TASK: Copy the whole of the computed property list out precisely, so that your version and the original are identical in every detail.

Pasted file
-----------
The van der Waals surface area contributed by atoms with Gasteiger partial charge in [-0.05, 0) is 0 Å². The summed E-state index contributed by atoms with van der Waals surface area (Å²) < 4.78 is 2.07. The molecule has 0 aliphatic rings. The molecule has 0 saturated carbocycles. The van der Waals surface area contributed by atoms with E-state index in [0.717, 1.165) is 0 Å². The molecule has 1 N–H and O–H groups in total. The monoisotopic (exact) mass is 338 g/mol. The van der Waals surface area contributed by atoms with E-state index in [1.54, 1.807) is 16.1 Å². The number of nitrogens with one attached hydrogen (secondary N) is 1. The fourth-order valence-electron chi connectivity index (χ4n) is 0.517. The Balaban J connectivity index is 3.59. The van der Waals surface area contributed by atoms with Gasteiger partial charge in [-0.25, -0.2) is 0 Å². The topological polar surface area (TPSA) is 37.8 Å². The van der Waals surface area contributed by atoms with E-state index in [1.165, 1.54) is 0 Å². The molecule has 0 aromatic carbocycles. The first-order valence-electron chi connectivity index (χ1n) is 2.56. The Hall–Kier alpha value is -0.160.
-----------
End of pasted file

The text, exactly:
The van der Waals surface area contributed by atoms with Gasteiger partial charge in [-0.05, 0) is 0 Å². The summed E-state index contributed by atoms with van der Waals surface area (Å²) < 4.78 is 2.07. The molecule has 0 aliphatic rings. The molecule has 0 saturated carbocycles. The van der Waals surface area contributed by atoms with E-state index in [0.717, 1.165) is 0 Å². The molecule has 1 N–H and O–H groups in total. The monoisotopic (exact) mass is 338 g/mol. The van der Waals surface area contributed by atoms with E-state index in [1.54, 1.807) is 16.1 Å². The number of nitrogens with one attached hydrogen (secondary N) is 1. The fourth-order valence-electron chi connectivity index (χ4n) is 0.517. The Balaban J connectivity index is 3.59. The van der Waals surface area contributed by atoms with Gasteiger partial charge in [-0.25, -0.2) is 0 Å². The topological polar surface area (TPSA) is 37.8 Å². The van der Waals surface area contributed by atoms with E-state index in [1.165, 1.54) is 0 Å². The molecule has 0 aromatic carbocycles. The first-order valence-electron chi connectivity index (χ1n) is 2.56. The Hall–Kier alpha value is -0.160.